The Australian Research Data Commons (ARDC) is rolling out a series of activities aimed at increasing functional coding and data science skills for researchers and research support professionals through The Carpentries.
In early 2019, the ARDC initiated an Australia-wide consultation to assess the current levels of demand and support for Software and Data Carpentry training. The consultation provided critical information about the challenges of Carpentries expansion as well as identifying the possible next steps to increase training availability. As a result, the ARDC is rolling out a series of activities to address challenges such as:
- funding national Instructor Training events
- active involvement in Software Carpentry workshops around Australia
- co-organising and sponsoring an Australian CarpentryConnect in 2020
- developing best-practice guidelines for remote delivery of Carpentries training.
“We have received much interest from our stakeholders regarding the uptake and utilisation of The Carpentries training. There’s scope for us to boost Carpentries activities in areas of need by connecting institutions with instructors and providing coordination within national community activities” Matthias Liffers, Research Software Skills Specialist from the ARDC said.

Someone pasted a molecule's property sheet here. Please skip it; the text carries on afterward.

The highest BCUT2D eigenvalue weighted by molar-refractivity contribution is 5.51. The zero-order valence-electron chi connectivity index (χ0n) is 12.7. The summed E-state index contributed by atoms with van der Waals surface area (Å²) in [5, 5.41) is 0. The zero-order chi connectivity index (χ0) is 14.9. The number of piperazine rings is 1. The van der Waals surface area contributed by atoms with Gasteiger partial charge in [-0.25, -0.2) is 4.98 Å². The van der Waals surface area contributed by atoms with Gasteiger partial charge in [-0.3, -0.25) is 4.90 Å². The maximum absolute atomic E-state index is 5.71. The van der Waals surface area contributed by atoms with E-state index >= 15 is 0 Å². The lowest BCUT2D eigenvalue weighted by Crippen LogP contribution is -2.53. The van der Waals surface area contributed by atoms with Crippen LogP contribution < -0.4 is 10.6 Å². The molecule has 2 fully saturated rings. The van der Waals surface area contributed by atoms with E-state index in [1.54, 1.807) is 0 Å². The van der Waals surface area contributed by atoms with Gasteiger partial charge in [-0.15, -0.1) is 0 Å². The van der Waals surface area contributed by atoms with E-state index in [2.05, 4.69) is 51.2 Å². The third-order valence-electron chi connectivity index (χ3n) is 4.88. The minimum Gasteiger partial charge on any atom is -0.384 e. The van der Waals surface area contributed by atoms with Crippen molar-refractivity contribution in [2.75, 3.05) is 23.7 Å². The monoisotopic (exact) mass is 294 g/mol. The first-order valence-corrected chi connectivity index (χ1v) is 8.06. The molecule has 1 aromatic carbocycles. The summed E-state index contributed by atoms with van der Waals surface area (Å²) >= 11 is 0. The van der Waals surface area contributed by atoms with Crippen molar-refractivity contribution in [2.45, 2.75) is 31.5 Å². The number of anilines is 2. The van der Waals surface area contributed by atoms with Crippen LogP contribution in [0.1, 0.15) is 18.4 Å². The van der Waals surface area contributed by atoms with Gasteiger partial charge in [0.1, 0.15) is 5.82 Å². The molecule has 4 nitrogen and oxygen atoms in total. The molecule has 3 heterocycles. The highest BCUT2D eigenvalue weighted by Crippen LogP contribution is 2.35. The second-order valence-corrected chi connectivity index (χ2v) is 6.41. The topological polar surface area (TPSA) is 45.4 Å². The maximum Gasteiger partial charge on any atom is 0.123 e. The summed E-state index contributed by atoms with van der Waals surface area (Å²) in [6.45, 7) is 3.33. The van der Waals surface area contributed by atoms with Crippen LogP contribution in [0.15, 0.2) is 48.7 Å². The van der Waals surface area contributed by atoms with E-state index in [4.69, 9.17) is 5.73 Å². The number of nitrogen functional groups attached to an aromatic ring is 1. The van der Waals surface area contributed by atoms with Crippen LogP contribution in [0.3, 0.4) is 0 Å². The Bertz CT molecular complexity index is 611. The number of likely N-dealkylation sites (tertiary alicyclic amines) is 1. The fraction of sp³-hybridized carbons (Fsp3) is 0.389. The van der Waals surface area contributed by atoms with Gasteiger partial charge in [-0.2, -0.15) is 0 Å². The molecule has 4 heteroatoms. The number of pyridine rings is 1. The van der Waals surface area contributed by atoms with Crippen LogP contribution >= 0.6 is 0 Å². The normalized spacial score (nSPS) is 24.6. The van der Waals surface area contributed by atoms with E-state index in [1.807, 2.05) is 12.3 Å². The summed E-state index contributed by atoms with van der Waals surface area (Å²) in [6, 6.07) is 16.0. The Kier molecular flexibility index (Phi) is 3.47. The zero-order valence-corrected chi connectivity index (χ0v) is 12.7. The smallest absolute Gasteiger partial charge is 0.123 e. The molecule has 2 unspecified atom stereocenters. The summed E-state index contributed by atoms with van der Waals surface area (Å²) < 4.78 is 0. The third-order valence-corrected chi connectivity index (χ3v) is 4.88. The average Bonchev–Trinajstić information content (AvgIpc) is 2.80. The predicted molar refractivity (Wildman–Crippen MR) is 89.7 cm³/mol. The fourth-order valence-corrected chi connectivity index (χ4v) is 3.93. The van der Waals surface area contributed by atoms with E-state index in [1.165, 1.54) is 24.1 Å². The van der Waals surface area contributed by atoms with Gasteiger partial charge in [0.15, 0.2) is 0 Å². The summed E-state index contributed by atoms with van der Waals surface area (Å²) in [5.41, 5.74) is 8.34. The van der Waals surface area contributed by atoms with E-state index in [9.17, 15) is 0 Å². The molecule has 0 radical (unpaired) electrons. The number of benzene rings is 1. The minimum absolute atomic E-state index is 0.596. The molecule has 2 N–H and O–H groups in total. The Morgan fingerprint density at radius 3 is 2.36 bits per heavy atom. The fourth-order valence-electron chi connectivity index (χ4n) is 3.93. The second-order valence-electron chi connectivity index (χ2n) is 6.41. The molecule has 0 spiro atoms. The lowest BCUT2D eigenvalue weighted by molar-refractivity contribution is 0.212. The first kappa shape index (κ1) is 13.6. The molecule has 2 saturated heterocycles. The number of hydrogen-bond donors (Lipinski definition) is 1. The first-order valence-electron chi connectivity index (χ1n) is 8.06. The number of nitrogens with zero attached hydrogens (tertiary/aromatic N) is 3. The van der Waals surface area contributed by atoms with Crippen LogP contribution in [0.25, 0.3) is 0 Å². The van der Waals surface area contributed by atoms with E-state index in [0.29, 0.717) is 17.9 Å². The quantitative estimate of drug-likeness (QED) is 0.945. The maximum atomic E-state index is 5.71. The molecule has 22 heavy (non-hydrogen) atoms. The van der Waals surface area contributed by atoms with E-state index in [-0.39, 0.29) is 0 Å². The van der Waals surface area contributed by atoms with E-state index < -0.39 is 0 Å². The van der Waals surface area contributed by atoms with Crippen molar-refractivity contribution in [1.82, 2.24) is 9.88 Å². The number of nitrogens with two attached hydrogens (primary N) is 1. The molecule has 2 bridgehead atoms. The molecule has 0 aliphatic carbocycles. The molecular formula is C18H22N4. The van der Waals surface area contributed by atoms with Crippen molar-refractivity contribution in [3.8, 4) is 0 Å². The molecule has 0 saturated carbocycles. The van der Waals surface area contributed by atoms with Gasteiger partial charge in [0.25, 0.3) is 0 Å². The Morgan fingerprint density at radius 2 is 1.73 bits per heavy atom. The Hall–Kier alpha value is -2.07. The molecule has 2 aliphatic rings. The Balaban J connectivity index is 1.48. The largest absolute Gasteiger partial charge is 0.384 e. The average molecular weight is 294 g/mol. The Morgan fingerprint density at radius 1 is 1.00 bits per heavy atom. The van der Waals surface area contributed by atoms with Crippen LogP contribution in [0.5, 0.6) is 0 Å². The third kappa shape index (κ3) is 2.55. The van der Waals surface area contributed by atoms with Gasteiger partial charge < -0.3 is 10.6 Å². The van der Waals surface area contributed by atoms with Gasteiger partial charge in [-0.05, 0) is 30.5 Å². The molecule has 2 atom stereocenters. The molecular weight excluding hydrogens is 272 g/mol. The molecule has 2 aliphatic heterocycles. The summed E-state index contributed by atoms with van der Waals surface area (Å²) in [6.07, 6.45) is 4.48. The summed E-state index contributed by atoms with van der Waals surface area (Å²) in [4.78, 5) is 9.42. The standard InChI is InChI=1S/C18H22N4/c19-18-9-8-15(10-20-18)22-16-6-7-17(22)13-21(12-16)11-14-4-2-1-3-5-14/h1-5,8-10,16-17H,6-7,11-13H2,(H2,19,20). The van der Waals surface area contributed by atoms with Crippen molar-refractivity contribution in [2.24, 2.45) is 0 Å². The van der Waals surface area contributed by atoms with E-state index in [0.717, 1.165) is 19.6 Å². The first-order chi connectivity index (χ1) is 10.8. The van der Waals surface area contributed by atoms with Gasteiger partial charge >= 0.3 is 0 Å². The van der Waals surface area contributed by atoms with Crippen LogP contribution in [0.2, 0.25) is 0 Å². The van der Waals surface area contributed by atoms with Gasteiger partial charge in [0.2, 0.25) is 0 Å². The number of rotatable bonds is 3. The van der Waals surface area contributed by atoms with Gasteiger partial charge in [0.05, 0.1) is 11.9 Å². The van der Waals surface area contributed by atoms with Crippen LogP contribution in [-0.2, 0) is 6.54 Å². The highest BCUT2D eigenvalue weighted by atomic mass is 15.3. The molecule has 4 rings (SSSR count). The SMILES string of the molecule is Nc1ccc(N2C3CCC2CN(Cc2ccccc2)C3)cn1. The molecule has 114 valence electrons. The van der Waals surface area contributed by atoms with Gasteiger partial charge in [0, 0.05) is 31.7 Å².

ARDC supported Carpentries workshop, Adelaide, Australia
The Carpentries methodology emphasise best pedagogical practices to teach the use of practical software tools. They collaboratively develop openly-available lessons focusing on people who conduct and support research in numerous capacities. Some ARDC stakeholders have already adopted the Carpentries and taken up membership with The Carpentries organisation. The Carpentries builds global capacity in essential data and computational skills for conducting efficient, open, and reproducible research.
The ARDC are supporting The Carpentries together with CSIRO, AARNet, QCIF, Intersect and Pawsey Supercomputing Centre.
Contact us to register your interest in running workshops for researchers and research support professionals.
This post was originally published by ARDC News.
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